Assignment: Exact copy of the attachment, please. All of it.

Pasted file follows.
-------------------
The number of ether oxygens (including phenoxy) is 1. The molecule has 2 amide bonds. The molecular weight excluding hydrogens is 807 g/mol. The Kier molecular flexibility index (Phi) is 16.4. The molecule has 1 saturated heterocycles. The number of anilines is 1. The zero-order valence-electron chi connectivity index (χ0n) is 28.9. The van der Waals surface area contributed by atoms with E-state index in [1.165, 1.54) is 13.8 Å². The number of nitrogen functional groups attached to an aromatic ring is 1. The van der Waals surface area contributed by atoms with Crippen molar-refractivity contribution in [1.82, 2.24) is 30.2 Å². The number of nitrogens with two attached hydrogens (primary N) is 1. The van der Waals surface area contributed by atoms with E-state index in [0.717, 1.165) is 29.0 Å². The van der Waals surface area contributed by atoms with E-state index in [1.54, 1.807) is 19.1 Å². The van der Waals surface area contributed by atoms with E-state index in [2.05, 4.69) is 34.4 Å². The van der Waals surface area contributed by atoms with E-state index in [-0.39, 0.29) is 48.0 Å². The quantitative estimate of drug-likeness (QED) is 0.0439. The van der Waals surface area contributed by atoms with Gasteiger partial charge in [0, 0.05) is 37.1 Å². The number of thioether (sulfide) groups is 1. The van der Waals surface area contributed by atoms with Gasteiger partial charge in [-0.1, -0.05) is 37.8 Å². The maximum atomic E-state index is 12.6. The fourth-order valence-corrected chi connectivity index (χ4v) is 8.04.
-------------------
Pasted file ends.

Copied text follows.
The number of ether oxygens (including phenoxy) is 1. The molecule has 2 amide bonds. The molecular weight excluding hydrogens is 807 g/mol. The Kier molecular flexibility index (Phi) is 16.4. The molecule has 1 saturated heterocycles. The number of anilines is 1. The zero-order valence-electron chi connectivity index (χ0n) is 28.9. The van der Waals surface area contributed by atoms with E-state index in [1.165, 1.54) is 13.8 Å². The number of nitrogen functional groups attached to an aromatic ring is 1. The van der Waals surface area contributed by atoms with Crippen molar-refractivity contribution in [1.82, 2.24) is 30.2 Å². The number of nitrogens with two attached hydrogens (primary N) is 1. The van der Waals surface area contributed by atoms with E-state index in [0.717, 1.165) is 29.0 Å². The van der Waals surface area contributed by atoms with E-state index in [1.54, 1.807) is 19.1 Å². The van der Waals surface area contributed by atoms with E-state index in [2.05, 4.69) is 34.4 Å². The van der Waals surface area contributed by atoms with E-state index in [-0.39, 0.29) is 48.0 Å². The quantitative estimate of drug-likeness (QED) is 0.0439. The van der Waals surface area contributed by atoms with Gasteiger partial charge in [0, 0.05) is 37.1 Å². The number of thioether (sulfide) groups is 1. The van der Waals surface area contributed by atoms with Gasteiger partial charge in [-0.1, -0.05) is 37.8 Å². The maximum atomic E-state index is 12.6. The fourth-order valence-corrected chi connectivity index (χ4v) is 8.04.